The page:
Tuesday, September 13, 2016

Smithsonian.com: Deep in the Swamps, Archaeologists Are Finding How Fugitive Slaves Kept Their Freedom: The Great Dismal Swamp was once a thriving refuge

Once 2,000 square miles in Virginia and North Carolina, the swamp today is perhaps one-tenth that size. (Allison Shelley)

A Desolate Place for a Defiant People:
The Archeology of Maroons, Indigenous Americans, 
and Enslaved Laborers in the Great Dismal Swamp
Daniel O. Sayers
University Press of Florida (2014)


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The worse it gets, as I wade and stumble through the Great Dismal Swamp, the better I understand its history as a place of refuge. Each ripping thorn and sucking mudhole makes it clearer. It was the dense, tangled hostility of the swamp and its enormous size that enabled hundreds, and perhaps thousands, of escaped slaves to live here in freedom.

We don't know much about them, but thanks to the archeologist hacking through the mire ahead of me, we know they were out here, subsisting in hidden communities, and using almost nothing from the outside world until the 19th century.  The Dismal Swamp covered great tracts of southeast Virginia and northeast North Carolina, and its vegetation was far too thick for horses or canoes.  In the early 1600s, Native Americans fleeing the colonial frontier took refuge here, and they were soon joined by fugitive slaves, and probably some whites escaping indentured servitude or hiding from the law.  From about 1680 to the Civil War, it appears that the swamp communities were dominated by Africans and African-Americans.

Thigh deep in muddy water, wearing Levis and hiking boots rather than waterproof waders like me, Dan Sayers stops to light a cigarette.  He's a historical archeologist and chair of the anthropology department at American University in Washington, D.C., but he looks more like an outlaw country singer. Long-haired and bearded, 43 years old, he habitually wears a battered straw cowboy hat and a pair of Waylon Jennings-style sunglasses.  Sayers is a Marxist and a vegan who smokes nearly two packs a day and keeps himself revved up on Monster Energy drinks until it's time to crack a beer.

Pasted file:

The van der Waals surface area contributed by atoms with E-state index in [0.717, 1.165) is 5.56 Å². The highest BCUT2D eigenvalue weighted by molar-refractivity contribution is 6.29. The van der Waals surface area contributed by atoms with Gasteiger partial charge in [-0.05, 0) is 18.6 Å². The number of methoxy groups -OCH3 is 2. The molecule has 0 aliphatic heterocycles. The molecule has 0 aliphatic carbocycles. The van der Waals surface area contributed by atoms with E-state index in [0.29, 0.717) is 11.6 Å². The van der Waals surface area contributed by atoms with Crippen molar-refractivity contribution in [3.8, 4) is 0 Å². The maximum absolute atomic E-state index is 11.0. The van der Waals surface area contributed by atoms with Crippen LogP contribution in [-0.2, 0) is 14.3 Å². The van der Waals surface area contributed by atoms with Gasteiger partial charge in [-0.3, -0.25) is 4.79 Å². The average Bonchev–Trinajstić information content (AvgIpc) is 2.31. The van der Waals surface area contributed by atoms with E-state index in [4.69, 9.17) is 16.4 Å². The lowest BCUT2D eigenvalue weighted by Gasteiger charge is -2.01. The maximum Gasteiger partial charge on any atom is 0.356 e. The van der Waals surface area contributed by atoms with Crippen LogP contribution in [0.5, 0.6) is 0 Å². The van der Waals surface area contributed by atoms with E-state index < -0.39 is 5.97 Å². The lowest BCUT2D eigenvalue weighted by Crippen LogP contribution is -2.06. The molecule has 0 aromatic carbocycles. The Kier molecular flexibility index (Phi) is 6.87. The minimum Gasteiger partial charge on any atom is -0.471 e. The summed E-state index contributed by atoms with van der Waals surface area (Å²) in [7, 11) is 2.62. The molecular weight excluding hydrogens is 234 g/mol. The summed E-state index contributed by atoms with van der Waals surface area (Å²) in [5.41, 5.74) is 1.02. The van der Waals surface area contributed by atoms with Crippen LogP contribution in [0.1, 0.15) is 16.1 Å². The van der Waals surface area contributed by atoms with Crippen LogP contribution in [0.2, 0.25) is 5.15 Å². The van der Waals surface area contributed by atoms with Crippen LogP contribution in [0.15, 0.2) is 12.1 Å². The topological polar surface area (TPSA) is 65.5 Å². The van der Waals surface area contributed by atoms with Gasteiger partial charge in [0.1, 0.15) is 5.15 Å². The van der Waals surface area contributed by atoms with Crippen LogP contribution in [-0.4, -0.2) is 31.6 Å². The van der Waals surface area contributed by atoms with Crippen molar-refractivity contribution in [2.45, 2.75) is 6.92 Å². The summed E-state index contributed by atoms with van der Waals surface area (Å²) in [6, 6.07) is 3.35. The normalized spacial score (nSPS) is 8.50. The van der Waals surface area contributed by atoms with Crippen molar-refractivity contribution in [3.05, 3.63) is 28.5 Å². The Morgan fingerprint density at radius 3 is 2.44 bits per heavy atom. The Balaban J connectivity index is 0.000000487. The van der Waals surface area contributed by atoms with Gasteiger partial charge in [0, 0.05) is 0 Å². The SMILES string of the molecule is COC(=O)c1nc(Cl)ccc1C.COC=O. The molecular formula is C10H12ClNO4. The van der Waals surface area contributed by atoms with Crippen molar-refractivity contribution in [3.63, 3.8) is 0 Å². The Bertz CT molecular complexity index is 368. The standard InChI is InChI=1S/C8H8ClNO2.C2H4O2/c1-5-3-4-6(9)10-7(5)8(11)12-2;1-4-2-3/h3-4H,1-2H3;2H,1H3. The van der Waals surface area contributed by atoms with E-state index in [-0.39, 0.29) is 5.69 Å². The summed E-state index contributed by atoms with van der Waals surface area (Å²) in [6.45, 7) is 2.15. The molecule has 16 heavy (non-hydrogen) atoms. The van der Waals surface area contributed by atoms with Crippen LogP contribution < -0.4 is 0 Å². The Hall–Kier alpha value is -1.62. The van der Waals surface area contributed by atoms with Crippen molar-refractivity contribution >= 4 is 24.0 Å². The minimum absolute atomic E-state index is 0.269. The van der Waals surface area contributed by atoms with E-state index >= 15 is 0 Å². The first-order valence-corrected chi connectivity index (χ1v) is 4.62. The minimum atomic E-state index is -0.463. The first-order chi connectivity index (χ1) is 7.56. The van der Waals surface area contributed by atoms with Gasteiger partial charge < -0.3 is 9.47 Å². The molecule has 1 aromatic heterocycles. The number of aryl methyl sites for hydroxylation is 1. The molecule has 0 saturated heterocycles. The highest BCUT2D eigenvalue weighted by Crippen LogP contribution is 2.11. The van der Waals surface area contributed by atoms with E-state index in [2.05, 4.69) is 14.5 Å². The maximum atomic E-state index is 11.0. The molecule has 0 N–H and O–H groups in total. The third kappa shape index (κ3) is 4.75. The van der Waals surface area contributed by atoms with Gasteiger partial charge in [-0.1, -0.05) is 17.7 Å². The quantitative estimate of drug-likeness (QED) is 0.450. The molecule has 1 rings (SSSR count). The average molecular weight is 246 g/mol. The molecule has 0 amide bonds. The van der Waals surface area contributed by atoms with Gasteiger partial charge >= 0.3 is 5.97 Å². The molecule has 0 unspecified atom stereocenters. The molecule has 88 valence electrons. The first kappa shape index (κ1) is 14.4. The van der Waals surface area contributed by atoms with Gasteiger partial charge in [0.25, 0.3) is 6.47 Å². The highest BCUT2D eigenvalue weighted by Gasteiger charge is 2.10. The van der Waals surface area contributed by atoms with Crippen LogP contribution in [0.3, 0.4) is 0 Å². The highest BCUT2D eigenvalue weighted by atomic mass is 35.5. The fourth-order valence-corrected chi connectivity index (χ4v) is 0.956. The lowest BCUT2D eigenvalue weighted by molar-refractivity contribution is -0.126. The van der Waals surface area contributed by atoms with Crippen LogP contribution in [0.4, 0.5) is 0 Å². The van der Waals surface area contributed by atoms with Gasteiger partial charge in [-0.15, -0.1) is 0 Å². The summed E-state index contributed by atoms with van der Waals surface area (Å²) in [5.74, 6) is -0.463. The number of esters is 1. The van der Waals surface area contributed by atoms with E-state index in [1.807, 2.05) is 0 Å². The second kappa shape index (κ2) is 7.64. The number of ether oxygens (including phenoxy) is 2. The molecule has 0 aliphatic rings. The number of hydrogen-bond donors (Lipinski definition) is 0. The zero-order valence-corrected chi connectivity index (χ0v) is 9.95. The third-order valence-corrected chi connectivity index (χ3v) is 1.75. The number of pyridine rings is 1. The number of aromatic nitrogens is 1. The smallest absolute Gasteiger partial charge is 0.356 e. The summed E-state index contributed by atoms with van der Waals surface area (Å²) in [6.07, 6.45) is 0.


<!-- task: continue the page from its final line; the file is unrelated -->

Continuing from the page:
"I was such a dumb-ass," he says.  "I was looking for hills, hummocks, high ground because that's what I'd read in the documents: 'Runaway slaves living on hills...'  I had never set foot in a swamp before.  I wasted so much time. Finally, someone asked me if I'd been to the islands in North Carolina.  Islands! That was the word I'd been missing."

The Great Dismal Swamp, now reduced by drainage and development, is managed as a federal wildlife refuge.  The once-notorious panthers are gone, but bears, birds, deer and amphibians are still abundant.  So are venomous snakes and biting insects.  In the awful heat and humidity of summer, Sayers assures me, the swamp teems with water moccasins and rattlesnakes.  The mosquitoes get so thick that they can blur the outlines of a person standing 12 feet away.

In early 2004, one of the refuge biologists strapped on his waders and brought Sayers to the place we're going, a 20-acre island occasionally visited by hunters, but completely unknown to historians and archeologists.  Before Sayers, no archeology had been done in the swamp's interior, mainly because conditions were so challenging.  One research party got lost so many times that it gave up.

When you've been toiling through the sucking ooze, with submerged roots and branches grabbing at your ankles, dry solid ground feels almost miraculous.  We step onto the shore of a large, flat, sun-dappled island carpeted with fallen leaves.  Walking toward its center, the underbrush disappears, and we enter a parklike clearing shaded by a few hardwoods and pines.

I'll never forget seeing this place for the first time," recalls Sayers.  "It was one of the greatest moments of my life.  I never dreamed of finding a 20-acre island, and I knew instantly it was livable.  Sure enough, you can't put a shovel in the ground anywhere on this island without finding something."

He has named his excavation areas - the Grotto, the Crest, North Plateau and so on - but he won't name the island itself.  In his academic papers and his 2014 book, A Desolate Place for a Defiant People, Sayers refers to it as the "nameless site."  "I don't want to put a false name on it," he explains.  "I'm hoping to find out what the people who lived here called this place."  As he sifts the earth they trod, finding the soil footprints of their cabins and tiny fragments of their tools, weapons and white clay ipes, he feels a profound admiration for them, and this stems in part from his Marxism.

These people formed a critique of a brutal capitalistic enslavement system, and they rejected it completely.  They risked everything to live in a more just and equitable way, and they were successful for ten generations.  One of them, a man named Charlie, was interviewed later in Canada.  He said that all labor was communal here.  That's how it would have been in an African village."

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Thank you for letting us know and for the post!  Kind regards,  Jocelyn [Jocelyn Cordova]

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